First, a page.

“They should ask for when they’re shopping, that they should wear masks. So, it would help mitigate some of the retailers who are frontline staff have never been properly acknowledged.”

However, Pritina believes that people are fed up of all the protocols and they are going to use their common sense rather than blindly following the announcement by the government.

“We all see in the news, how many times rules have been broken by the government and things like that- they were having parties and stuff like that serve as a double standard, isn’t it? And now it’s just people are starting to get a bit fed up of all the measures that they’re doing,” she says.

“Especially, the ones that have been following the rules from the start, and haven’t seen family- like grandparents, and then you see now in the news, that prime minister was having parties at the same time, while he was telling everyone that they shouldn’t be seeing their grandparents, so now people are like, anytime a new rule comes into force, they’re just thinking twice about it basically. I think they’re using their own common sense. So obviously, if they’re in a situation where, like, if they come into our store and it’s busy, then they probably would wear a mask. But if it’s sort of empty, or there’s not many people, they probably just walk in sort of. I think they’re using a bit more of their own judgement.”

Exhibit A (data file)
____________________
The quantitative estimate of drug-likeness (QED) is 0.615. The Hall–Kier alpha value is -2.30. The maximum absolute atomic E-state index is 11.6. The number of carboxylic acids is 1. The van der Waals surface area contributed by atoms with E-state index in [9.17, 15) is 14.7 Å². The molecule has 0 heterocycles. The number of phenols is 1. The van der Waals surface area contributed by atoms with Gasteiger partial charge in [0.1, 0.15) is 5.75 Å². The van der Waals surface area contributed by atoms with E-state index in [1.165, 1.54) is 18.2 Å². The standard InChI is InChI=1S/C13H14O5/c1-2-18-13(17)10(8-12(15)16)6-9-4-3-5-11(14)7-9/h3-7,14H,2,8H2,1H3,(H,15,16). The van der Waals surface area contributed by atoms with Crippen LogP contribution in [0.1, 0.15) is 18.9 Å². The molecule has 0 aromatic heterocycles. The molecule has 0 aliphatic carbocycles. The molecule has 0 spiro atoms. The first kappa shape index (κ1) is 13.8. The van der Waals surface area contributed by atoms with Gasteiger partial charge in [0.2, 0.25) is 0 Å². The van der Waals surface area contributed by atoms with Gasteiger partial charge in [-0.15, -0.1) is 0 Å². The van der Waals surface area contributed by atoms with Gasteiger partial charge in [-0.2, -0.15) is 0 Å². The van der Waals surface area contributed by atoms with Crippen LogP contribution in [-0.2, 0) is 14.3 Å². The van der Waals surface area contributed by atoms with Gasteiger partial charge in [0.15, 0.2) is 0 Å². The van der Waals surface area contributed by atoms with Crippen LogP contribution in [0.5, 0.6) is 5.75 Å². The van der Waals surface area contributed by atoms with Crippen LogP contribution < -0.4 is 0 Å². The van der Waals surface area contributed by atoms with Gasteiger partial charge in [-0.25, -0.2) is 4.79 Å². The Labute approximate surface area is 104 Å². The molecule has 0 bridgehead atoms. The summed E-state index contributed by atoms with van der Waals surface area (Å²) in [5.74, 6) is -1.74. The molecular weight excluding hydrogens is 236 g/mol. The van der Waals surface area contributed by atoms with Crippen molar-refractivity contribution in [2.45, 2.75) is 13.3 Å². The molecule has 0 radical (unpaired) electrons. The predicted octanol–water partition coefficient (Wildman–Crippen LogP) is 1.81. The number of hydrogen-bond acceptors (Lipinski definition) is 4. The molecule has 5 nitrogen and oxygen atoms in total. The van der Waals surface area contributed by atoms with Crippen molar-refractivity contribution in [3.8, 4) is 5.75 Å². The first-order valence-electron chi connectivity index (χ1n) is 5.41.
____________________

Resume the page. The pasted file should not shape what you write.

Even when mask was mandatory, many of the stores didn’t force their customers to wear a mask in their store to avoid confrontation and verbal abuse. Though mask is still mandatory in Scotland, Shahid urges only his staff to wear a mask and not to enforce the rule to the customers.

Shahid Razzaq

He says, “What I did was I told my staff not to enforce that rule. And the reason for that is very simple, because we’re not the police. And our staff shouldn’t be open to abuse from the customer who is not willing to wear a mask because he doesn’t believe in it. And we get very little protection for retailers and staff in our area. And very difficult when we call the police, for the police to arrive. So, we’re leaving our staff and our members themselves open to abuse and even more intimidation and everything else. So, we never enforce that. We just had posters up asking them to wear a mask.”

He revealed that the staff had to face verbal abuse, and threats made against them when he asked staff to ensure customers wear mask. “After that, we said, No, we’re not calling for our staff to put at risk. Because at the end of the day, our staff don’t know if someone has had a disability, or is exempt, or the people that are not exempt. We don’t want to put our staff in any danger,” he says.

He concludes, “We’re in Scotland, and masks are still mandatory in shops in Scotland. And unfortunately, England doesn’t. I think for us we will still be asking, we still have posters up asking people to wear masks, and my recommendation to my fellow colleagues in England is to keep the posters up in your store, asking customers to wear masks, you might not be able to enforce it, but you can always ask.”